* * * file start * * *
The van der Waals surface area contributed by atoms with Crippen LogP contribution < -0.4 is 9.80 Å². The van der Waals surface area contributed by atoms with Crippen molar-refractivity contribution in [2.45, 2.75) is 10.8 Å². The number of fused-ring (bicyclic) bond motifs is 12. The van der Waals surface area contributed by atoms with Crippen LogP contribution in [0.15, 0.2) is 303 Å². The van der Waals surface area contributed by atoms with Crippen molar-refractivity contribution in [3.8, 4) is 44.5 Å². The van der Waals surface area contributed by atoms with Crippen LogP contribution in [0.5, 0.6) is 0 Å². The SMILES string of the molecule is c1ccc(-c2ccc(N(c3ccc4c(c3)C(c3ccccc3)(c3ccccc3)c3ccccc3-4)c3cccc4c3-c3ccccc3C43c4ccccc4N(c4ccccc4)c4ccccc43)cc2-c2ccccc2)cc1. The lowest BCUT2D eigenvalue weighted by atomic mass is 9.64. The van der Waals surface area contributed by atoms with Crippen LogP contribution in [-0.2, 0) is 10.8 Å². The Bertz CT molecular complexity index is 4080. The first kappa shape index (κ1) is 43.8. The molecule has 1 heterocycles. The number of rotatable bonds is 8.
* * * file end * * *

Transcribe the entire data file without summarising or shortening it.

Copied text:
The van der Waals surface area contributed by atoms with Crippen LogP contribution < -0.4 is 9.80 Å². The van der Waals surface area contributed by atoms with Crippen molar-refractivity contribution in [2.45, 2.75) is 10.8 Å². The number of fused-ring (bicyclic) bond motifs is 12. The van der Waals surface area contributed by atoms with Crippen LogP contribution in [0.15, 0.2) is 303 Å². The van der Waals surface area contributed by atoms with Crippen molar-refractivity contribution in [3.8, 4) is 44.5 Å². The van der Waals surface area contributed by atoms with Crippen LogP contribution in [0.5, 0.6) is 0 Å². The SMILES string of the molecule is c1ccc(-c2ccc(N(c3ccc4c(c3)C(c3ccccc3)(c3ccccc3)c3ccccc3-4)c3cccc4c3-c3ccccc3C43c4ccccc4N(c4ccccc4)c4ccccc43)cc2-c2ccccc2)cc1. The lowest BCUT2D eigenvalue weighted by atomic mass is 9.64. The van der Waals surface area contributed by atoms with Crippen LogP contribution in [-0.2, 0) is 10.8 Å². The Bertz CT molecular complexity index is 4080. The first kappa shape index (κ1) is 43.8. The molecule has 1 heterocycles. The number of rotatable bonds is 8.